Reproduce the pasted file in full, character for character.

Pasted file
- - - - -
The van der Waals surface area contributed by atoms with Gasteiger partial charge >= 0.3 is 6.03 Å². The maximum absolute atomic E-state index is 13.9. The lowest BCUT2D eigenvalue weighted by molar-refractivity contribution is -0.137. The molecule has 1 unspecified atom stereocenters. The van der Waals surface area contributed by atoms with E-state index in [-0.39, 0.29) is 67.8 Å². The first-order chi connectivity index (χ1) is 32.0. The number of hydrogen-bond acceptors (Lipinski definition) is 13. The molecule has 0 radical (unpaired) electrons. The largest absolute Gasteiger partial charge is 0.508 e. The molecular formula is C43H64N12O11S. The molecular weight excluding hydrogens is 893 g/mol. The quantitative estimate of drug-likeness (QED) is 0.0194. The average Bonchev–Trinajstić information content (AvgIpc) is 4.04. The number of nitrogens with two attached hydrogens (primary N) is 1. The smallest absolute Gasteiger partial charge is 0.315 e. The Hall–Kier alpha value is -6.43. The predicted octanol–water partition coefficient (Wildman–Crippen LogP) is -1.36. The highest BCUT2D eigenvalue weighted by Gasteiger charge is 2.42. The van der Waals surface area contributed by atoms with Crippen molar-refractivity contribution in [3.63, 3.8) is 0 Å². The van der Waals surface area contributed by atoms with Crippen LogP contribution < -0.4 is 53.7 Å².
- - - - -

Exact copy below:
The van der Waals surface area contributed by atoms with Gasteiger partial charge >= 0.3 is 6.03 Å². The maximum absolute atomic E-state index is 13.9. The lowest BCUT2D eigenvalue weighted by molar-refractivity contribution is -0.137. The molecule has 1 unspecified atom stereocenters. The van der Waals surface area contributed by atoms with E-state index in [-0.39, 0.29) is 67.8 Å². The first-order chi connectivity index (χ1) is 32.0. The number of hydrogen-bond acceptors (Lipinski definition) is 13. The molecule has 0 radical (unpaired) electrons. The largest absolute Gasteiger partial charge is 0.508 e. The molecular formula is C43H64N12O11S. The molecular weight excluding hydrogens is 893 g/mol. The quantitative estimate of drug-likeness (QED) is 0.0194. The average Bonchev–Trinajstić information content (AvgIpc) is 4.04. The number of nitrogens with two attached hydrogens (primary N) is 1. The smallest absolute Gasteiger partial charge is 0.315 e. The Hall–Kier alpha value is -6.43. The predicted octanol–water partition coefficient (Wildman–Crippen LogP) is -1.36. The highest BCUT2D eigenvalue weighted by Gasteiger charge is 2.42. The van der Waals surface area contributed by atoms with Crippen molar-refractivity contribution in [3.63, 3.8) is 0 Å². The van der Waals surface area contributed by atoms with Crippen LogP contribution < -0.4 is 53.7 Å².